In a dramatically changing 18th century Europe, William Hogarth became famous for his vibrant, often sharply satirical, paintings and prints that wittily captured the new modern experience. His art gives a unique and engaging glimpse of the time - its opportunities and innovation, materialism, exploitation and injustices, which continue to resonate today.
But he was not alone. Across Europe, fellow artists were also creating their own vivid images of contemporary life and took on new roles as social commentators. From the rich and poor, the immoral and self-deluding, to the selfish and selfless – all were made characters in pictorial stories that caught people’s imagination and took art in novel directions.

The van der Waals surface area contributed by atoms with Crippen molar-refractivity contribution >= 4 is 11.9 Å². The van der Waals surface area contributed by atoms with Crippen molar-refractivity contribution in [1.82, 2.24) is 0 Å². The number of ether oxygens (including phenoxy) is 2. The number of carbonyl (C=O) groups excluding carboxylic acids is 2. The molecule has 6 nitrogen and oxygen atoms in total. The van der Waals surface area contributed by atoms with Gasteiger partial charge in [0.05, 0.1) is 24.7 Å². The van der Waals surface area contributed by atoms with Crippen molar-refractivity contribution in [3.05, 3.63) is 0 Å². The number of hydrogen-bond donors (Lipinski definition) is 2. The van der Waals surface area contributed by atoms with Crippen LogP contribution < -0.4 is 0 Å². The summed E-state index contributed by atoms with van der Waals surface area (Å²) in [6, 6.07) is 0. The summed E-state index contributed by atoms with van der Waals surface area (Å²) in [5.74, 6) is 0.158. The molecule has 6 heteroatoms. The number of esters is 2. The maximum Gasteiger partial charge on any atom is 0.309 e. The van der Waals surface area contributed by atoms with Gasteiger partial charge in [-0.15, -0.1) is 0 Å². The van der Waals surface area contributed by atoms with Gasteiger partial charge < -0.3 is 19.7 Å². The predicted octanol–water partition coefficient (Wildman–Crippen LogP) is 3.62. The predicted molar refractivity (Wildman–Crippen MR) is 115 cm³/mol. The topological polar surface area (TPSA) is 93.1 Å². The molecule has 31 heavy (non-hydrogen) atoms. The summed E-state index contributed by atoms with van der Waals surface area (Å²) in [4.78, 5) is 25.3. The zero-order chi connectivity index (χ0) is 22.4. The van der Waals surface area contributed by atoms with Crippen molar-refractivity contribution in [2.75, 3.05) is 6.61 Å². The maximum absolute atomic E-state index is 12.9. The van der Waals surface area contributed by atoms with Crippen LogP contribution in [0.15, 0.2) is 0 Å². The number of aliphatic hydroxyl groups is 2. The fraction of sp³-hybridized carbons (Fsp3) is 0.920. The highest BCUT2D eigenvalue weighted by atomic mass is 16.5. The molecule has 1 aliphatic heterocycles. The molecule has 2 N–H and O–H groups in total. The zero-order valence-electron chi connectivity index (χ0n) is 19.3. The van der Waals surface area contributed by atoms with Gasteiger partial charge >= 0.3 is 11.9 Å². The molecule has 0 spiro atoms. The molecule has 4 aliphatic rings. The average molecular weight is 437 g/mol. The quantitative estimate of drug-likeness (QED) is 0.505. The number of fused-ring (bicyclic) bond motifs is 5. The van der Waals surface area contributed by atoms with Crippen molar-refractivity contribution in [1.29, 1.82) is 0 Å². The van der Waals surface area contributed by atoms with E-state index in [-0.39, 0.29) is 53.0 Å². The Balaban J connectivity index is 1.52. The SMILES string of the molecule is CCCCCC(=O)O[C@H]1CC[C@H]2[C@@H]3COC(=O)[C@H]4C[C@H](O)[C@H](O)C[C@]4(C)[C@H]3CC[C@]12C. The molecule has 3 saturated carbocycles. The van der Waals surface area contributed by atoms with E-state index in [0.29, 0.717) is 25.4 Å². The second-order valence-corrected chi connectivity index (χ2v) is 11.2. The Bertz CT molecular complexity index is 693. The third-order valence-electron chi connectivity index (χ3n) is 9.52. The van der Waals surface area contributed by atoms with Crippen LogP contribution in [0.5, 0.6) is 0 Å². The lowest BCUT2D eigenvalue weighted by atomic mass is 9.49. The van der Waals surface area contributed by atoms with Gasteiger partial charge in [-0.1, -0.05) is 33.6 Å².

For the first time, this show will bring these works together in one setting. Now you can explore over 60 of Hogarth’s extraordinary works in a new light, alongside images by his international peers – including Pietro Longhi in Venice, Jean-Siméon Chardin in Paris and Cornelis Troost in Amsterdam. Academics, historians and practicing artists are among those who offer a range of perspectives and commentary throughout the exhibition. They suggest new ways of looking at these artworks, enriching our understanding of Hogarth’s incredible body of work.